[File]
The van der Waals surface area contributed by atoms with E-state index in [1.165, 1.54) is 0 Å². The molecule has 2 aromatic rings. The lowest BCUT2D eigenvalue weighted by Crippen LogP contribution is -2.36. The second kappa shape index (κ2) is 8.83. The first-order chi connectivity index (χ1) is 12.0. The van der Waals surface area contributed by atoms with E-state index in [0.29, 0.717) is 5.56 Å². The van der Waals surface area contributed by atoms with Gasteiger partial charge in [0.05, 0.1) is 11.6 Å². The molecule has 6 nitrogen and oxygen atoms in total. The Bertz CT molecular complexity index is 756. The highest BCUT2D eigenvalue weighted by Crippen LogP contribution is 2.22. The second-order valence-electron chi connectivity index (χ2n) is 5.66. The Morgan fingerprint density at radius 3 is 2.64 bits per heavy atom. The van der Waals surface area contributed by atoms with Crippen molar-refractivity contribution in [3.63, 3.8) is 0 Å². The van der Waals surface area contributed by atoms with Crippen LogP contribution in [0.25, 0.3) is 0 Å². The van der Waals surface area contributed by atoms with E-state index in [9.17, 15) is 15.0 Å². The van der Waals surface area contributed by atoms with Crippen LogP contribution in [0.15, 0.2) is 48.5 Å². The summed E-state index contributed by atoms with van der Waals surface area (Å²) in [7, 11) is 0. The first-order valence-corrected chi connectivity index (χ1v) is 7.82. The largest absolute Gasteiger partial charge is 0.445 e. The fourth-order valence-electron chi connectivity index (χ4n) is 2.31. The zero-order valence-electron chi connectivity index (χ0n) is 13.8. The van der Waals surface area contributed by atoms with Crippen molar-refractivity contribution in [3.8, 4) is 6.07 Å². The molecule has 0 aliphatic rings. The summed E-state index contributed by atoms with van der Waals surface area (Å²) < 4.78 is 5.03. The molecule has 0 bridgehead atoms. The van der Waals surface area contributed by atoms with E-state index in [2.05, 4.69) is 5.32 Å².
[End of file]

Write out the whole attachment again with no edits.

The van der Waals surface area contributed by atoms with E-state index in [1.165, 1.54) is 0 Å². The molecule has 2 aromatic rings. The lowest BCUT2D eigenvalue weighted by Crippen LogP contribution is -2.36. The second kappa shape index (κ2) is 8.83. The first-order chi connectivity index (χ1) is 12.0. The van der Waals surface area contributed by atoms with E-state index in [0.29, 0.717) is 5.56 Å². The van der Waals surface area contributed by atoms with Gasteiger partial charge in [0.05, 0.1) is 11.6 Å². The molecule has 6 nitrogen and oxygen atoms in total. The Bertz CT molecular complexity index is 756. The highest BCUT2D eigenvalue weighted by Crippen LogP contribution is 2.22. The second-order valence-electron chi connectivity index (χ2n) is 5.66. The Morgan fingerprint density at radius 3 is 2.64 bits per heavy atom. The van der Waals surface area contributed by atoms with Crippen molar-refractivity contribution in [3.63, 3.8) is 0 Å². The van der Waals surface area contributed by atoms with Crippen LogP contribution in [0.25, 0.3) is 0 Å². The van der Waals surface area contributed by atoms with E-state index in [9.17, 15) is 15.0 Å². The van der Waals surface area contributed by atoms with Crippen LogP contribution in [0.15, 0.2) is 48.5 Å². The summed E-state index contributed by atoms with van der Waals surface area (Å²) in [7, 11) is 0. The first-order valence-corrected chi connectivity index (χ1v) is 7.82. The largest absolute Gasteiger partial charge is 0.445 e. The fourth-order valence-electron chi connectivity index (χ4n) is 2.31. The zero-order valence-electron chi connectivity index (χ0n) is 13.8. The van der Waals surface area contributed by atoms with Crippen molar-refractivity contribution in [3.8, 4) is 6.07 Å². The molecule has 0 aliphatic rings. The summed E-state index contributed by atoms with van der Waals surface area (Å²) < 4.78 is 5.03. The molecule has 0 bridgehead atoms. The van der Waals surface area contributed by atoms with E-state index in [2.05, 4.69) is 5.32 Å².